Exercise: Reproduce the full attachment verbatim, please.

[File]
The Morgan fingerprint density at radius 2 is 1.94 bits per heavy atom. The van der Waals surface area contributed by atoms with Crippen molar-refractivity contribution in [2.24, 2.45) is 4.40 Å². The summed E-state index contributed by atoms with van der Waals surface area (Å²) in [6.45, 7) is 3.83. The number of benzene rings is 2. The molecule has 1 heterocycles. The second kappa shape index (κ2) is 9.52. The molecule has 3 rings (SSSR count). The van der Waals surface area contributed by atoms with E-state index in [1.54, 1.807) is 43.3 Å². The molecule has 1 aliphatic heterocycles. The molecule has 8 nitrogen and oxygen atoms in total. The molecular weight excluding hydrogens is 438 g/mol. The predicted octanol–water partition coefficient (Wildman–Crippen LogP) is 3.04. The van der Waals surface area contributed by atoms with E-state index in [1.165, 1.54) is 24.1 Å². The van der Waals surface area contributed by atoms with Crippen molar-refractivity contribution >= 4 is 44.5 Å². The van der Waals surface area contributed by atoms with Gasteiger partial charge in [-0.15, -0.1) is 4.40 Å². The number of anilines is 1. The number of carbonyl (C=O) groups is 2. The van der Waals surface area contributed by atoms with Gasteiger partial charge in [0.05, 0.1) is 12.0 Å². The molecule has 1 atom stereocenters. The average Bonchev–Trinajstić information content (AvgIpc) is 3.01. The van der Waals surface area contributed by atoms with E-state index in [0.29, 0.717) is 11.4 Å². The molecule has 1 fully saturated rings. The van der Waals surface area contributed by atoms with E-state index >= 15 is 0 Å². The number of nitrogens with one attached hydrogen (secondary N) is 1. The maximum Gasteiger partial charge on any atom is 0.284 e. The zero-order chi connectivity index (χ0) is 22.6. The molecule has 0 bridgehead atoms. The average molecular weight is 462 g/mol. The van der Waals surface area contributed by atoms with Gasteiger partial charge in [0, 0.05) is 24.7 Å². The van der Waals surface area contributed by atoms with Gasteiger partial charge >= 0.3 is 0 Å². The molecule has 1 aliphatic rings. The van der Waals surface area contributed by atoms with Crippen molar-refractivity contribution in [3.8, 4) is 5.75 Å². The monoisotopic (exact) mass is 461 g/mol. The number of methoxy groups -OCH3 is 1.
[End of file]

The Morgan fingerprint density at radius 2 is 1.94 bits per heavy atom. The van der Waals surface area contributed by atoms with Crippen molar-refractivity contribution in [2.24, 2.45) is 4.40 Å². The summed E-state index contributed by atoms with van der Waals surface area (Å²) in [6.45, 7) is 3.83. The number of benzene rings is 2. The molecule has 1 heterocycles. The second kappa shape index (κ2) is 9.52. The molecule has 3 rings (SSSR count). The van der Waals surface area contributed by atoms with E-state index in [1.54, 1.807) is 43.3 Å². The molecule has 1 aliphatic heterocycles. The molecule has 8 nitrogen and oxygen atoms in total. The molecular weight excluding hydrogens is 438 g/mol. The predicted octanol–water partition coefficient (Wildman–Crippen LogP) is 3.04. The van der Waals surface area contributed by atoms with E-state index in [1.165, 1.54) is 24.1 Å². The van der Waals surface area contributed by atoms with Crippen molar-refractivity contribution >= 4 is 44.5 Å². The van der Waals surface area contributed by atoms with Gasteiger partial charge in [-0.15, -0.1) is 4.40 Å². The number of anilines is 1. The number of carbonyl (C=O) groups is 2. The van der Waals surface area contributed by atoms with Gasteiger partial charge in [0.05, 0.1) is 12.0 Å². The molecule has 1 atom stereocenters. The average Bonchev–Trinajstić information content (AvgIpc) is 3.01. The van der Waals surface area contributed by atoms with E-state index in [0.29, 0.717) is 11.4 Å². The molecule has 1 fully saturated rings. The van der Waals surface area contributed by atoms with E-state index >= 15 is 0 Å². The number of nitrogens with one attached hydrogen (secondary N) is 1. The maximum Gasteiger partial charge on any atom is 0.284 e. The zero-order chi connectivity index (χ0) is 22.6. The molecule has 0 bridgehead atoms. The average molecular weight is 462 g/mol. The van der Waals surface area contributed by atoms with Gasteiger partial charge in [0, 0.05) is 24.7 Å². The van der Waals surface area contributed by atoms with Gasteiger partial charge >= 0.3 is 0 Å². The molecule has 1 aliphatic rings. The van der Waals surface area contributed by atoms with Crippen molar-refractivity contribution in [3.8, 4) is 5.75 Å². The monoisotopic (exact) mass is 461 g/mol. The number of methoxy groups -OCH3 is 1.